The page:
The snowstorm that hit much of the United States last week was one for the books. In Chicago, the 20.2 inches that fell was a “record.”

It wasn’t the most snow Chicago had ever received in one storm; that honor belongs to a 1967 storm that left twenty-three inches over two days in January; last week’s accumulation was only the third deepest. It wasn’t even the most snow Chicago had received in twenty-four hours; that was 18.6 inches in January 1999. (Because it snowed longer than twenty-four hours that year, that storm became the second-snowiest Chicago has seen, with a total snowfall of 21.6 inches.)

So just how did last week’s storm set a “record”?

Easy: Feb. 1, 2011, was the snowiest February day ever recorded in Chicago. (Cue the streamers, horns, and confetti!)

It’s easy to create a “record,” since nearly all of them are limited in some way. “The snowiest February day recorded in Chicago” limits the record to February days that have been recorded in Chicago. If it happened before someone started recording, well, it didn’t happen. And had this storm happened a day earlier, it would not have been a “record.”

But, among others, the Chicago Tribune really, really wants this storm to be memorable. It refers to it as “the near-record blizzard,” and its weather website brags that Chicago has had more than fifty inches of snow for four years in a row: “It’s the first time this has happened in Chicago since snowfall records began here 126 years ago.” Yay! Another “record”! A fairly obscure one, to be sure, but a record nonetheless. But is it worth reporting?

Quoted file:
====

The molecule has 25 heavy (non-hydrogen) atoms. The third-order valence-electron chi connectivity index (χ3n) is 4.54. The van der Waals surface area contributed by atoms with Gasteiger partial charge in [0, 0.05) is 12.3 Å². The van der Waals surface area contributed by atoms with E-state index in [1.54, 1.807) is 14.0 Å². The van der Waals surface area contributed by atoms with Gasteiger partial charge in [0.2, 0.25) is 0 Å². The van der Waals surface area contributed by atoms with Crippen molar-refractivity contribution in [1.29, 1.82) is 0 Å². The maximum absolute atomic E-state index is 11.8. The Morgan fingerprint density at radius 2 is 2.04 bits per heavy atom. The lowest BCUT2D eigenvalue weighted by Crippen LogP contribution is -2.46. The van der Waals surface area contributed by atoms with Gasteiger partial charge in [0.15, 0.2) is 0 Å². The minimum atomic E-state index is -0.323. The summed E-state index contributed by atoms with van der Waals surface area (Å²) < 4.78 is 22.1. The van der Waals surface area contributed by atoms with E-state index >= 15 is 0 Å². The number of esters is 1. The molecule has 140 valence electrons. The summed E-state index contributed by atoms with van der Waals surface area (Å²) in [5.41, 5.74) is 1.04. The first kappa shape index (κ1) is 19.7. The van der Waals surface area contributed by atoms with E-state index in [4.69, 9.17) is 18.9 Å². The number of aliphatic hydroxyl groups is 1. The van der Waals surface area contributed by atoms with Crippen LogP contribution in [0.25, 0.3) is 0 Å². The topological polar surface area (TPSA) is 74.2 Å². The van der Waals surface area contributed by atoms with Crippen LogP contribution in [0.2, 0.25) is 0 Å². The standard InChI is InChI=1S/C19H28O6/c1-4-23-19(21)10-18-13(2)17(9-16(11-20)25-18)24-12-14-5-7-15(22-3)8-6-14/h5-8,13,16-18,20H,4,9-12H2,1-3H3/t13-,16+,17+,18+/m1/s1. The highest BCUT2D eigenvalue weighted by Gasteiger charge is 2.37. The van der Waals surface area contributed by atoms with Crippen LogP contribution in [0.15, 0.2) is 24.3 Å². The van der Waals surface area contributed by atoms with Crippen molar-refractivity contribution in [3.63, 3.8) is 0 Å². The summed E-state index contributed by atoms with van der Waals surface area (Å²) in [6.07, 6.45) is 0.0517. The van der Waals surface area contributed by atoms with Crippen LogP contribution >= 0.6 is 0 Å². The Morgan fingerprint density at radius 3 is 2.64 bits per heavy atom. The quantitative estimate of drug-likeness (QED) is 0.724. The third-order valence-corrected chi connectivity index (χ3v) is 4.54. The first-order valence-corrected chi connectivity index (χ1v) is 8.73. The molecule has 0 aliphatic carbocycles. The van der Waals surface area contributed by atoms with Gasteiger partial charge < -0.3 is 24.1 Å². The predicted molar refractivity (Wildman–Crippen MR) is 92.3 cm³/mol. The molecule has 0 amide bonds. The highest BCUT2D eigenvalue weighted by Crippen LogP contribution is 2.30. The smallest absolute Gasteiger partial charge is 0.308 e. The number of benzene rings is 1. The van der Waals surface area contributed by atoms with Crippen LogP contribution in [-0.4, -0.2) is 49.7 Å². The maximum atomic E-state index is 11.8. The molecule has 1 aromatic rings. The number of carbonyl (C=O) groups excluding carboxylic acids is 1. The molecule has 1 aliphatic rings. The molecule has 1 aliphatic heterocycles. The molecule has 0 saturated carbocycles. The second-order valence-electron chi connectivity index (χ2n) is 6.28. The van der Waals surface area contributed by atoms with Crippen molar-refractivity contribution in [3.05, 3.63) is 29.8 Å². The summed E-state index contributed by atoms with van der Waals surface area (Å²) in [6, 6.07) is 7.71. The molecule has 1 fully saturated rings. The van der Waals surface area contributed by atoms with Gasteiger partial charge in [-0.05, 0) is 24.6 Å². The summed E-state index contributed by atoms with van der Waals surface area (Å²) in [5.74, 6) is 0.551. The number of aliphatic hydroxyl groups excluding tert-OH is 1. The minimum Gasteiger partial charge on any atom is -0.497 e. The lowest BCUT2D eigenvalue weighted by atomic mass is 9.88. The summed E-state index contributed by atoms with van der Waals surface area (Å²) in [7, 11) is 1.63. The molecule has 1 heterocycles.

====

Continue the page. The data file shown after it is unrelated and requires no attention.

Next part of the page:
“Records” are popular in journalism because a “record” adds news value. (And they’re not “new records”; they’re just “records.”) But “records” are extremely easy to manipulate. A “record” crowd at a concert at a football stadium may be a “record” only for concerts, where the seating may differ from that at a football game. Even seating arrangements for different concerts can affect the capacity for crowds, and thus the potential for “records.” Rather than proclaim a “record” for events that may not be comparable, it would be more realistic—and honest—to simply give the statistics, making note of any previous statistics, without seeking to claim the crown.

Also, note what opportunities there were to break the previous “record.” If a two-year-old company posts “record” earnings for its second quarter, don’t buy into its hype. The company started at zero; its second-quarter earnings were a “record” last year, too.

Some “records,” of course, can be presented as such: “The most quarterback sacks in a Super Bowl game” is pretty straightforward. But beware when the qualifiers start adding up: “The most sacks of an AFC quarterback in a Super Bowl” might be OK, but “The most sacks of an AFC quarterback behind his own forty-yard-line in a Super Bowl game played north of the Mason-Dixon line” is just somebody’s idea of playing with stats.

Don’t get snowed under by what may be a blizzard of PR.

If you'd like to get email from CJR writers and editors, add your email address to our newsletter roll and we'll be in touch.

Merrill Perlman managed copy desks across the newsroom at The New York Times, where she worked for 25 years. Follow her on Twitter at @meperl.